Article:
QUEERatives – Cassie Rubio

There’s something powerful about seeing ones lived-in narrative told through cinema. For many, it can be both enlightening and validating to see those experiences explored through a lens of pure curiosity  that  deflects  any form of ignorance. It’s an intimate moment that binds films with movie goers.

For Cassie Rubio,23, it was in these intimate moments when she discovered her love of film.

“I was defintly a film hoe when I was younger growing up, I would watch any type of movie I could get my hands on,” Rubio said.

However, it was difficult and somewhat nonexistent to find films that depicted narratives identical to Rubio’s. Until, she discovered the queer networks on her television.

“It was through watching things that resonated with me that I saw that there was something missing…I never connected to something in this type of way when watching something,”Rubio said.

Unfortunately, this small exposure to a community that resonated with Rubio would soon be stripped away once her older brother disclosed his sexual orientation to their parents. According to Rubio, her parents thought that having access to these channels led to corruption and feared their children were being tainted by non-familiar identities.

However, Rubio still managed to seek out those familiar narratives and in the process she discovered that film was much more than an interest.

In a theater filled with strangers, Rubio saw the Barry Jenkins film, “Moonlight”.

“It’s such a quiet movie so much of it is about the subtext and what the characters don’t say  or can’t say and I just thought it was so beautiful and it gave me chills. It made me sick. I cried. I healed,” Rubio said.

As the ending credits began to run through, Rubio came to the conclusion that she wanted to make films.

“To feel all of those emotions  in a movie theater together with strangers and to know  they’re also feeling those feelings, I thought oh, I wanna do this. I wanna make other people feel like that,” said Rubio.

Rubio went home that night and began to map out future projects and eventually  screenplays of films that would impact and create conversations among individuals, such as “Moonlight” did.

With the help of a grassroots organization ” Justice for my Sister,” Rubio was was exposed to other queer Latinx creatives who she could share her personal stories of triumph and trauma with.

“The space they created was amazing and to this day, joining JFMS has been the single most life changing thing I have done. It gave me the room to explore my passion, I found mentors who were queer women of color professionals in the industry, and most important, it gave me the self confidence to actually create films and believe I was talented,” Rubio said.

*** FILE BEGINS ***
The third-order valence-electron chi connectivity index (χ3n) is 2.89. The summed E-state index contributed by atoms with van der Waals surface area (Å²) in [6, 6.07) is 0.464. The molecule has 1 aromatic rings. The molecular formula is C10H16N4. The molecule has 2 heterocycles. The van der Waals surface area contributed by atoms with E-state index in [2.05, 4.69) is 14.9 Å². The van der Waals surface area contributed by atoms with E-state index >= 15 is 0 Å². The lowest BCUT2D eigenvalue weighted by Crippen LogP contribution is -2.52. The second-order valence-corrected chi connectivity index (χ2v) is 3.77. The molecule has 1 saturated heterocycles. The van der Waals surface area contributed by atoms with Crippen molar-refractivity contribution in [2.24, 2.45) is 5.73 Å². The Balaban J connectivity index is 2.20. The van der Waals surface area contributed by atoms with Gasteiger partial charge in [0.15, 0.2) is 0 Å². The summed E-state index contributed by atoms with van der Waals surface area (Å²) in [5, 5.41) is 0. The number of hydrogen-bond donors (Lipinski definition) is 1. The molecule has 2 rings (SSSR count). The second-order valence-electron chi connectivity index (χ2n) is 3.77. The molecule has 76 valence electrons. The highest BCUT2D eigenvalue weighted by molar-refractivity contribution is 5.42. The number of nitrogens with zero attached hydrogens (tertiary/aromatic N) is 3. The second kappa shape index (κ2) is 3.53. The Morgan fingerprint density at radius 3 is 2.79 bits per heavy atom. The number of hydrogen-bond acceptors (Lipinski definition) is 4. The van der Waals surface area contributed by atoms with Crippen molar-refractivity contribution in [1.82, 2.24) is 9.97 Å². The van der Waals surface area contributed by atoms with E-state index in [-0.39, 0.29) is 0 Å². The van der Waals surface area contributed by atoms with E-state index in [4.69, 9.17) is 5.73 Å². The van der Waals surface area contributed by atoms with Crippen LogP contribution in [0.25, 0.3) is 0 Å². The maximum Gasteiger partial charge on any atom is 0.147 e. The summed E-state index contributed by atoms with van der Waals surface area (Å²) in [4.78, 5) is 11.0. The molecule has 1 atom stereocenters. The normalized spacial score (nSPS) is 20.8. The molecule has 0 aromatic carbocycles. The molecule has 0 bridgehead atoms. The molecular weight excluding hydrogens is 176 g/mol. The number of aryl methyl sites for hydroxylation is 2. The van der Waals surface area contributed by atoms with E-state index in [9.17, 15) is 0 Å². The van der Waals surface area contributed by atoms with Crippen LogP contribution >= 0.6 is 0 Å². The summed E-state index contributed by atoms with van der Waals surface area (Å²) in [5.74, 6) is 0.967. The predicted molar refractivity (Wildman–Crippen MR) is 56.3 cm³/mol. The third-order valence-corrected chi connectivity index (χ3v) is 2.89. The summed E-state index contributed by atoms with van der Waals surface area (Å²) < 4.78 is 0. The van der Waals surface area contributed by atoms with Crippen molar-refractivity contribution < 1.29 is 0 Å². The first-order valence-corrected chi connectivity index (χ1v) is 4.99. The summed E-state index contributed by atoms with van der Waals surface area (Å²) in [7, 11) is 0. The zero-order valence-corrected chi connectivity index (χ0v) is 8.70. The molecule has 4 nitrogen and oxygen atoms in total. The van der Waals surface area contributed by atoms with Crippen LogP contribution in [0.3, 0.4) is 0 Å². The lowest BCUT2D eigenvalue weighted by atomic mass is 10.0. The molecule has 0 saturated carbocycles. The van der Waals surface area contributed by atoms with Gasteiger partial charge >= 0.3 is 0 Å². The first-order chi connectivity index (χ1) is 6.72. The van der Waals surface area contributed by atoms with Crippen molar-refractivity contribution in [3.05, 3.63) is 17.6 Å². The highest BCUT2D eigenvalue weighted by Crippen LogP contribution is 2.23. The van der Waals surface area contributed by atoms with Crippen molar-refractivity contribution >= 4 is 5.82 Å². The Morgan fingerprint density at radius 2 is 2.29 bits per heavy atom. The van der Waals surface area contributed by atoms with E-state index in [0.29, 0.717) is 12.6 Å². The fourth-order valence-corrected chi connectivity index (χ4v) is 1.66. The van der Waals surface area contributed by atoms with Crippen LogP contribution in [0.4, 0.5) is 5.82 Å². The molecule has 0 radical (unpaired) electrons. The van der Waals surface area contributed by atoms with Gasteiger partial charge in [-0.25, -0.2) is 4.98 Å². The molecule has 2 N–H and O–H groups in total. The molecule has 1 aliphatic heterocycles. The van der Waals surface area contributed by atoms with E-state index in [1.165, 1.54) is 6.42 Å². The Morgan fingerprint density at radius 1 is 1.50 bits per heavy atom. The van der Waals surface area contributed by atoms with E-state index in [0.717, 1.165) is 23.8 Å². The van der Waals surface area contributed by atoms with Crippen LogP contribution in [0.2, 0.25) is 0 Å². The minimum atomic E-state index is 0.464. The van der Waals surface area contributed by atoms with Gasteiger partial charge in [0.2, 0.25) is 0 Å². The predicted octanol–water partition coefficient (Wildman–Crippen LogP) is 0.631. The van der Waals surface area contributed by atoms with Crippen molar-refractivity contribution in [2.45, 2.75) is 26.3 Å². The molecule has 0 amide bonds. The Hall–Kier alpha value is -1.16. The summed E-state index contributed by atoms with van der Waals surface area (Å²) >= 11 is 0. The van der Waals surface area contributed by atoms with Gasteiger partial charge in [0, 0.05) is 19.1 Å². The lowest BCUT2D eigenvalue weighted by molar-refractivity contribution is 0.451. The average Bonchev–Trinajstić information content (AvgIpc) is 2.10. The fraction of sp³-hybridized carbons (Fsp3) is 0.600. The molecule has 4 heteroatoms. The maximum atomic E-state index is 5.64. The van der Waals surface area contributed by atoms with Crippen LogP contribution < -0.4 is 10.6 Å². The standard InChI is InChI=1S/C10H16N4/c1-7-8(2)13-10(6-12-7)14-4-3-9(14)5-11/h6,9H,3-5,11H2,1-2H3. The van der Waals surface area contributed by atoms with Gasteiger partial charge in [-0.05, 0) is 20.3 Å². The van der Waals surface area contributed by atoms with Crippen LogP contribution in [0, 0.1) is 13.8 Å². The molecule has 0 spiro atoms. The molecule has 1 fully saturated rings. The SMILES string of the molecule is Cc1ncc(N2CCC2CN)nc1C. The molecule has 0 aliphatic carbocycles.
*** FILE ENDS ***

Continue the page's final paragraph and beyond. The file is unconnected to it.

One of the stories told would be translated in the form of her short film “Tienes Hambre?,” a film that follows a  young Chicana as she recalls the love she found for her grandmother in her kitchen, despite language barriers.

Without her knowing, the creator of Justice for my Sister, Kimberly Bautista, submitted the film to the Imagen Foundation, a national nonprofit dedicated to increasing Latinx representation in the entertainment & communications industries.

Rubio’s film made top 3  in the foundations national award ceremony under the student film category. When she was informed of the news by Bautista, the queer latinx individual was stunned and ultimately petrified.

“Where most people would be happy and really excited… I was petrified and I cried from hearing the news and that’s because  I think through that process, I realized how badly I had imposter syndrome,”said Rubio.

For Rubio, imposter syndrome is an ongoing battle that she struggles to rid-of in her creative state of mind. The feeling of being undeserving from ones success was common for her. Those feelings of being undeserving  came to a halt when she won the National Imagen Award for Best Student Film.

“It was an honor and I got to be formally recognized alongside other idols of mine that night like Adelina Anthony, Justina Machado, and Gina Torres. Winning that award has also helped connect me to job leads, writing program invitations, and production opportunities. I wouldn’t be pursuing a career in film if it weren’t for the incredible support, resources, and guidance from JFMS,”  Rubio said.

Rubio continues to share  the narratives of her queer POC  brothers and sisters. For her, it’s more than just simply sharing and creating stories. It’s about connecting with individuals who don’t necessarily see themselves in mainstream films. It’s about uplifting and validating those who may feel suppressed or neglected by the toxicities of our heteronormative world.